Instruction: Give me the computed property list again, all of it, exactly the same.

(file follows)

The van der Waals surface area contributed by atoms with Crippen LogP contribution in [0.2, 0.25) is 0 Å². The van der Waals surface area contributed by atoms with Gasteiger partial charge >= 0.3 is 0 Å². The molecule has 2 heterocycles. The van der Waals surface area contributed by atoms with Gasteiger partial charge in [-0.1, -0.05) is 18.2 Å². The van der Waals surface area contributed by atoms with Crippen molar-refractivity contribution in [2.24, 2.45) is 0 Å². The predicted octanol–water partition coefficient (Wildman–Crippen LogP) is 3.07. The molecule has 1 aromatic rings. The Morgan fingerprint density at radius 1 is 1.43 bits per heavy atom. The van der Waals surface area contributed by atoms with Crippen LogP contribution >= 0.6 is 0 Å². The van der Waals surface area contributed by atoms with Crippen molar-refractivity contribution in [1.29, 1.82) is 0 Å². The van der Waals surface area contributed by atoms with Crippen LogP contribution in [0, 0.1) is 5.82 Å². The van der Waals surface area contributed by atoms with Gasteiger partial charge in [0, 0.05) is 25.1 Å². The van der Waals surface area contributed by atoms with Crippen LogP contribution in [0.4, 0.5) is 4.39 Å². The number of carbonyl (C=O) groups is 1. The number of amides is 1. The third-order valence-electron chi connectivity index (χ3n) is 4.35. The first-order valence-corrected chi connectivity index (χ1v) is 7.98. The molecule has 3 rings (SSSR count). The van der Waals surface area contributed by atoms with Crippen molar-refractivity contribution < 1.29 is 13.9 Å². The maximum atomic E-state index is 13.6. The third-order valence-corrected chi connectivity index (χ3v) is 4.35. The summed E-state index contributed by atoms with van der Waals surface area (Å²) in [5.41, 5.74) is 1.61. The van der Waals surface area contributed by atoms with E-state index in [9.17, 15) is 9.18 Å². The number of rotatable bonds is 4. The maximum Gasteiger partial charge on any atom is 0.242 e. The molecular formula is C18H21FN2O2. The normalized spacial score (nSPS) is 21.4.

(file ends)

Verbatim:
The van der Waals surface area contributed by atoms with Crippen LogP contribution in [0.2, 0.25) is 0 Å². The van der Waals surface area contributed by atoms with Gasteiger partial charge >= 0.3 is 0 Å². The molecule has 2 heterocycles. The van der Waals surface area contributed by atoms with Gasteiger partial charge in [-0.1, -0.05) is 18.2 Å². The van der Waals surface area contributed by atoms with Crippen molar-refractivity contribution in [2.24, 2.45) is 0 Å². The predicted octanol–water partition coefficient (Wildman–Crippen LogP) is 3.07. The molecule has 1 aromatic rings. The Morgan fingerprint density at radius 1 is 1.43 bits per heavy atom. The van der Waals surface area contributed by atoms with Crippen LogP contribution >= 0.6 is 0 Å². The van der Waals surface area contributed by atoms with Crippen molar-refractivity contribution in [1.29, 1.82) is 0 Å². The van der Waals surface area contributed by atoms with Crippen LogP contribution in [0, 0.1) is 5.82 Å². The van der Waals surface area contributed by atoms with Gasteiger partial charge in [0, 0.05) is 25.1 Å². The van der Waals surface area contributed by atoms with Crippen LogP contribution in [0.4, 0.5) is 4.39 Å². The number of carbonyl (C=O) groups is 1. The number of amides is 1. The third-order valence-electron chi connectivity index (χ3n) is 4.35. The first-order valence-corrected chi connectivity index (χ1v) is 7.98. The molecule has 3 rings (SSSR count). The van der Waals surface area contributed by atoms with Crippen molar-refractivity contribution < 1.29 is 13.9 Å². The maximum atomic E-state index is 13.6. The third-order valence-corrected chi connectivity index (χ3v) is 4.35. The summed E-state index contributed by atoms with van der Waals surface area (Å²) in [5.41, 5.74) is 1.61. The van der Waals surface area contributed by atoms with E-state index in [9.17, 15) is 9.18 Å². The number of rotatable bonds is 4. The maximum Gasteiger partial charge on any atom is 0.242 e. The molecular formula is C18H21FN2O2. The normalized spacial score (nSPS) is 21.4.